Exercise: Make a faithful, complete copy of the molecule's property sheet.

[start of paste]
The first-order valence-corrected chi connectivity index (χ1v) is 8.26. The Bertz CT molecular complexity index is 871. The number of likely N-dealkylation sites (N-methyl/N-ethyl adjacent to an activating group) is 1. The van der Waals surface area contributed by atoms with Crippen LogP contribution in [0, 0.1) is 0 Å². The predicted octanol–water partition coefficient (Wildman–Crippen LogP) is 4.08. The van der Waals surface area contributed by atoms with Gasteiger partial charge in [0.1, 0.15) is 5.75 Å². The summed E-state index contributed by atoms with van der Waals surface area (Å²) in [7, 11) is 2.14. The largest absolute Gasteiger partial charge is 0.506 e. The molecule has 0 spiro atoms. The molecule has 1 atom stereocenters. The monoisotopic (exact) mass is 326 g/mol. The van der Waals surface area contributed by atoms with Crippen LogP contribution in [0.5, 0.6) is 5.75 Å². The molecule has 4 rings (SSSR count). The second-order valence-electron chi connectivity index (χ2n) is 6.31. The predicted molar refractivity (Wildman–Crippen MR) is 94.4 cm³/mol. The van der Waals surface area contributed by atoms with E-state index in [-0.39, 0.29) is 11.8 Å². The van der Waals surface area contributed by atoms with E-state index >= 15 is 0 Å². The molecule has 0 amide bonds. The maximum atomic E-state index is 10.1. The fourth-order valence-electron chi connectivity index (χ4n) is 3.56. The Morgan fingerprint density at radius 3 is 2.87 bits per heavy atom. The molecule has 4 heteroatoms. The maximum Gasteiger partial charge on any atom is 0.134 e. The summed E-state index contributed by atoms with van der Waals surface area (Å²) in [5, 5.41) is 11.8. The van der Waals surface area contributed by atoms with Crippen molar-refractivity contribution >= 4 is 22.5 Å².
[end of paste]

The first-order valence-corrected chi connectivity index (χ1v) is 8.26. The Bertz CT molecular complexity index is 871. The number of likely N-dealkylation sites (N-methyl/N-ethyl adjacent to an activating group) is 1. The van der Waals surface area contributed by atoms with Crippen LogP contribution in [0, 0.1) is 0 Å². The predicted octanol–water partition coefficient (Wildman–Crippen LogP) is 4.08. The van der Waals surface area contributed by atoms with Gasteiger partial charge in [0.1, 0.15) is 5.75 Å². The summed E-state index contributed by atoms with van der Waals surface area (Å²) in [7, 11) is 2.14. The largest absolute Gasteiger partial charge is 0.506 e. The molecule has 0 spiro atoms. The molecule has 1 atom stereocenters. The monoisotopic (exact) mass is 326 g/mol. The van der Waals surface area contributed by atoms with Crippen LogP contribution in [0.5, 0.6) is 5.75 Å². The molecule has 4 rings (SSSR count). The second-order valence-electron chi connectivity index (χ2n) is 6.31. The predicted molar refractivity (Wildman–Crippen MR) is 94.4 cm³/mol. The van der Waals surface area contributed by atoms with E-state index in [-0.39, 0.29) is 11.8 Å². The van der Waals surface area contributed by atoms with E-state index >= 15 is 0 Å². The molecule has 0 amide bonds. The maximum atomic E-state index is 10.1. The fourth-order valence-electron chi connectivity index (χ4n) is 3.56. The Morgan fingerprint density at radius 3 is 2.87 bits per heavy atom. The molecule has 4 heteroatoms. The maximum Gasteiger partial charge on any atom is 0.134 e. The summed E-state index contributed by atoms with van der Waals surface area (Å²) in [5, 5.41) is 11.8. The van der Waals surface area contributed by atoms with Crippen molar-refractivity contribution >= 4 is 22.5 Å².